A more thoughtful approach to piercing the ear.
I laid on the table with my head tilted to the left. I took a deep breath in, then let it out as a 16-gauge needle made its way through a piece of cartilage on my ear, called the tragus. I felt a sharp, dull pain and before I knew it, I had a new piercing. The tragus piercing sits on an outer flap of cartilage covering the ear canal. It was something I never would have chosen for myself, but I immediately knew it was perfect.
However, I didn’t just go to a Claire’s or a Piercing Pagoda in the middle of the mall. I went to a luxury piercing studio, MINT Piercing in West Des Moines, Iowa. I didn’t just want a piercing, I wanted an experience. What I was looking for was a curated ear. I sat down with professional piercer Janessa McKissack and professional jewelry specialist Bree Smith to learn more about what a curated piercing is and how this new trend has taken over the piercing world.
The curated piercing trend popped up on the Internet about a year ago, when videos of individuals partaking in the process started to go viral. It grew in popularity and is one of the newer methods of how to approach piercing.
“Basically, a curated piercing is looking at all of your piercings and renewing them with new jewelry and making sure everything flows together. It’s a more delicate look,” Smith says.
Curated piercing isn’t just about curating the ear, but curating every single piercing that an individual already has. The delicate look is due in part to using textures, metals and personal style to dress the piercings in new jewelry so that they work together, rather than distract from one another.
When a client visits a studio that offers curated piercings, their experience will be different from every other person walking through the door. At MINT they specialize in curated piercings, so the team works together to come up with an aesthetically pleasing look for the individual’s personality, as well as the vibe that they want to go for.
The first step that McKissack recommends is to look at what the individual already has pierced. Then she recommends updating the jewelry in order to create a more permanent and aesthetically pleasing look. The point of updating these piercings is that the jewelry doesn’t have to be taken out or exchanged, but can be kept in for years to come. Once their piercings are updated with new jewelry, McKissack looks at what’s next, if anything for that individual. Just because someone is getting a curated piercing doesn’t necessarily mean that they have to put even more holes into their body to get the look that they are going for.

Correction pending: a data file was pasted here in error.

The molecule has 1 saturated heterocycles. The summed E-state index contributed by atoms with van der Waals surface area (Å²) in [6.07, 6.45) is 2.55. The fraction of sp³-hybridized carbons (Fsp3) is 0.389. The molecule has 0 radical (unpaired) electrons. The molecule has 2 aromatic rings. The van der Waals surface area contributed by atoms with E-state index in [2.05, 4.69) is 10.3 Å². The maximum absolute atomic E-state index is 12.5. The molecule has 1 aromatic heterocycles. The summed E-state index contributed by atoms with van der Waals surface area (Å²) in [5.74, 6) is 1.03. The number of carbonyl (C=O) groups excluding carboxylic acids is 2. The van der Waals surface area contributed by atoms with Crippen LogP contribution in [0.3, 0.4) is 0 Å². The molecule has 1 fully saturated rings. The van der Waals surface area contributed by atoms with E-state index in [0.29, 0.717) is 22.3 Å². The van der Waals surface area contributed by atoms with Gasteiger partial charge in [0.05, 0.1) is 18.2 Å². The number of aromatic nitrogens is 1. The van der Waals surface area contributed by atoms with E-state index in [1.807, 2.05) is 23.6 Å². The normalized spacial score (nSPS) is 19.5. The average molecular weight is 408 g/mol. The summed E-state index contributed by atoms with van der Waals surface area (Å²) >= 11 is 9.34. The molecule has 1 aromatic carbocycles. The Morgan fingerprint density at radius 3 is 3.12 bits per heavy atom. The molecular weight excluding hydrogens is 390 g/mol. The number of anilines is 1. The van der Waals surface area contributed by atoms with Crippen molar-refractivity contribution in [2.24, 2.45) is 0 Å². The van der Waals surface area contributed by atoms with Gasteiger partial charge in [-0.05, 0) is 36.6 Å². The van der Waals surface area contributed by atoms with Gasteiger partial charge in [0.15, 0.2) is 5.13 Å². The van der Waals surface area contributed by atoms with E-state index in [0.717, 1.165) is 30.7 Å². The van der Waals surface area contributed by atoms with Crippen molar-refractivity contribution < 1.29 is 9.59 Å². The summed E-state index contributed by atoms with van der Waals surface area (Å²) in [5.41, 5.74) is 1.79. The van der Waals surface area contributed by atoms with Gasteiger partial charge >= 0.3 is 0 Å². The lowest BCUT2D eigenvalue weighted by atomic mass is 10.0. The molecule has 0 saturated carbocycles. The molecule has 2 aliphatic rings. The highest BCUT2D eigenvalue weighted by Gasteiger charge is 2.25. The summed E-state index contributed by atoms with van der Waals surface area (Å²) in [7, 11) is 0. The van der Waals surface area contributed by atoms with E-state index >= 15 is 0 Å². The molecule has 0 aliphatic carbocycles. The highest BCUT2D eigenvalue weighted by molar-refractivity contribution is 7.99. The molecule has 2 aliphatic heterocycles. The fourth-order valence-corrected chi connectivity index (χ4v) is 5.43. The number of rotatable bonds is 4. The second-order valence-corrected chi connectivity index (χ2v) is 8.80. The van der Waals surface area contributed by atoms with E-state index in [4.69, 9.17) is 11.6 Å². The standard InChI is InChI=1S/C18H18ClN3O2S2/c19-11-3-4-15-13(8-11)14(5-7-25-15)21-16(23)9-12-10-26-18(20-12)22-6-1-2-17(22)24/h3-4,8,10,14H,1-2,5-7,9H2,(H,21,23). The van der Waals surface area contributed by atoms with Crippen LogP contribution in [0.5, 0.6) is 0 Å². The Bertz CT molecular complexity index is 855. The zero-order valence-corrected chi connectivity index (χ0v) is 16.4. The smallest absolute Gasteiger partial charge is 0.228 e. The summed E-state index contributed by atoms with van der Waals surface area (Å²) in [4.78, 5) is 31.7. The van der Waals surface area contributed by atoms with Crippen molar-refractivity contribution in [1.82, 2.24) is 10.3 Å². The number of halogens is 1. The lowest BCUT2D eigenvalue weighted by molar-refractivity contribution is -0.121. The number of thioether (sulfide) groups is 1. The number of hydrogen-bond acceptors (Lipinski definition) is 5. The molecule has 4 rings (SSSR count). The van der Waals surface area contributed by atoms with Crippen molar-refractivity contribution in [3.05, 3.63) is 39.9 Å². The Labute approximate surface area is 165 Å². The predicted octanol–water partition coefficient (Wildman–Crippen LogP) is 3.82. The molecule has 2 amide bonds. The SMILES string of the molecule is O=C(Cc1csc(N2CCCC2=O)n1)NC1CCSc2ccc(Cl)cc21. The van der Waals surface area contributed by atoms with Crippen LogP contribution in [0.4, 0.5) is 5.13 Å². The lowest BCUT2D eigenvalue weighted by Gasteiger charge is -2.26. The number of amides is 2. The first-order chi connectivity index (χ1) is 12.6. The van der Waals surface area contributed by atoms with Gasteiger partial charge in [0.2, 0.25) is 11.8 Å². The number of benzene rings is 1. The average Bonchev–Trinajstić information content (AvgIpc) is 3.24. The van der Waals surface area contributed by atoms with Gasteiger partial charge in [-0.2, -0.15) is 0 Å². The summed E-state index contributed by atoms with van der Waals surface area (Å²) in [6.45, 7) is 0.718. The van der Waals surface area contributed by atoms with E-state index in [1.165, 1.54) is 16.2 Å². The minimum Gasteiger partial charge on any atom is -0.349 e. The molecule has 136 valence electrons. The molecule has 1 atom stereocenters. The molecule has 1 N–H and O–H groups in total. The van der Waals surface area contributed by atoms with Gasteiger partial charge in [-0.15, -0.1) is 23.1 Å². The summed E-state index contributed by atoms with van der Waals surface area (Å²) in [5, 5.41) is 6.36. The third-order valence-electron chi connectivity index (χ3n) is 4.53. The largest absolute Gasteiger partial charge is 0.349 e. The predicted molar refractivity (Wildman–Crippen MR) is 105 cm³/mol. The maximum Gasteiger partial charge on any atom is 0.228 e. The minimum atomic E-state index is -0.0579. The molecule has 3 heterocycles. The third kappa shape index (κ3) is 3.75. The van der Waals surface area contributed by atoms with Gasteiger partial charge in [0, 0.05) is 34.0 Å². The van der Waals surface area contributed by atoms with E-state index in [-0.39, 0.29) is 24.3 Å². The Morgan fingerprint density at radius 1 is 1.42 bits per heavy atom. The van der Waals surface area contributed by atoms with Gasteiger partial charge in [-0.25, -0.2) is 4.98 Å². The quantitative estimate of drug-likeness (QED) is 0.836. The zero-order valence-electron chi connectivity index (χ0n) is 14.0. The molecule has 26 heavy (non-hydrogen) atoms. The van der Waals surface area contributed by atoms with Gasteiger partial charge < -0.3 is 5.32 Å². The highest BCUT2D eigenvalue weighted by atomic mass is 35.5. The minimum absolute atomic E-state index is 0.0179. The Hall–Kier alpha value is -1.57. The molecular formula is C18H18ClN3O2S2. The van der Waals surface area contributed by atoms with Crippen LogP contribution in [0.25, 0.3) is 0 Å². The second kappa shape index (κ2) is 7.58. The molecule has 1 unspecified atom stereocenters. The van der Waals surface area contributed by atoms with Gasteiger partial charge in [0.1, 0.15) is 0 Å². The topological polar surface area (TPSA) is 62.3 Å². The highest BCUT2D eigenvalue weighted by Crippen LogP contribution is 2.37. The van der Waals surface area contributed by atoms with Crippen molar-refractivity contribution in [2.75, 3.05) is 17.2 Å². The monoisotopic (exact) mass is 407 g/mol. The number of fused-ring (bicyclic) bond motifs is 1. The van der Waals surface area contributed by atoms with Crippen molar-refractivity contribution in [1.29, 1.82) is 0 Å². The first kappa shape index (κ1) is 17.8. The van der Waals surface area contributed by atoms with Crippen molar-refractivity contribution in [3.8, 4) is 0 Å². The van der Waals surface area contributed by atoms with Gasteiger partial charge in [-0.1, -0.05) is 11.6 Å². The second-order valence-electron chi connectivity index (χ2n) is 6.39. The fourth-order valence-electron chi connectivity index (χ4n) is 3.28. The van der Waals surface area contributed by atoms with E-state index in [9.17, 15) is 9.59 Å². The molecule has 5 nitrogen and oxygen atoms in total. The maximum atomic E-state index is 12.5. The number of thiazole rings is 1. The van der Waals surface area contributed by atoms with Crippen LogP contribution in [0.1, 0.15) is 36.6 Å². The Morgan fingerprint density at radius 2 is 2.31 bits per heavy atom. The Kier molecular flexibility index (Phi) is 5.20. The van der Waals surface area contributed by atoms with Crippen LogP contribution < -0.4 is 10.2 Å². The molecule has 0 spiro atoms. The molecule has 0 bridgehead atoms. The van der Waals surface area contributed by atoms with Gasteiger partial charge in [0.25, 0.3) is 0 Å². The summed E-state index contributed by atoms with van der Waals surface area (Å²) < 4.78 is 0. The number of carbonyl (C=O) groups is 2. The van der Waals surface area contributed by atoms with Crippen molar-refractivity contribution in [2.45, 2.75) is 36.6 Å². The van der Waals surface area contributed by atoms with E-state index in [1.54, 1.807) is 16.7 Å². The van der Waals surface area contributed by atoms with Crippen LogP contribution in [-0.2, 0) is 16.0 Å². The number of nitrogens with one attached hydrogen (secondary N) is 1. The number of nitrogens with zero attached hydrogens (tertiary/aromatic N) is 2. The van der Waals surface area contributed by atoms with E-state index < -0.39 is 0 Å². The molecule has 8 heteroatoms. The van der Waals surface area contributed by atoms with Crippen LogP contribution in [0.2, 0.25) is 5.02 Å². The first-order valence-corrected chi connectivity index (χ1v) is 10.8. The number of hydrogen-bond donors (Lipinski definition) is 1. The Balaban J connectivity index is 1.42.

During my experience, the first thing that McKissack did was look at my ear to see what type of piercings I already had and what would fit my ear. Then she asked what type of look I was going for. I explained that I wanted something that was more dainty and simple, nothing that would overwhelm my ear or would be too much of a statement.
As a professional piercer, McKissack knows how to figure out what would look good on an individual as well as what fits their personal style. The two options she chose for me were a high-lobe piercing or a tragus. She picked these two because they can be dressed up or down, and in the future it would be easy to add more piercings to my ear without distracting from the current ones. I chose the tragus piercing.
The tragus is a flap of tissue and cartilage that covers the front of the ear and is connected to the cheek. To put it simply, it’s an extension of your cheek. She proposed the tragus for me because it’s more unique than something like a cartilage piercing, while at the same time, nothing too gaudy or big will fit into the space. After I had made the executive decision to pierce my tragus, Smith took me to the jewelry section. From rings to studs, there was simple and extravagant jewelry. My jewelry of choice was a 16-karat, yellow-gold tri-beaded cluster. It was simple, dainty and perfect for my overall lifestyle.
McKissack took me back to the piercing room where a bed-like piece of furniture took up the space. She used a two-step process to sanitize my ear, which included an alcohol prep and then a Chlorhexidine Gluconate wipe. Next up was a single use marker that she used to mark the exact spot that would be pierced. I was instructed to take a deep breath in and out as she pierced my ear using a needle. Overall, the experience was fairly painless and I was off to go about my day within five minutes after paying.
Cost and Healing
At a common piercing studio in the Des Moines metro, a tragus piercing can start anywhere from $40 including the jewelry. However, a curated piercing at MINT can cost a pretty penny in comparison. Overall, my one piercing cost $170, before tax. This included both the jewelry, the piercing fee and the free consultation. What sets luxury studios offering curated piercings apart is their attention to detail and their jewelry. With a curated piercing, it’s important to stick with solid gold to create a stunning look. At MINT, the minimum that one of these pieces can be snagged at is $70 and goes up from there.
The healing process is easier than expected. I was given a saline solution to use twice a day and was told to leave my piercing alone in order for it to heal best. The most important aspect of the healing process is making sure to downsize the length and width of the stud. As time goes on, the swelling of the pierced area will go down. After a month, downsizing the stud is recommended to make sure that the piercing looks good and continues to heal properly. For individuals looking for a unique and fun experience, curated piercing might be the perfect experience. Pretty much any part of the ear can be pierced, as long as the anatomy is there to suit it. From conchs, to earlobes, tragus, cartilage and more, the options for ear piercing are endless.
Photos by Hannah Olson.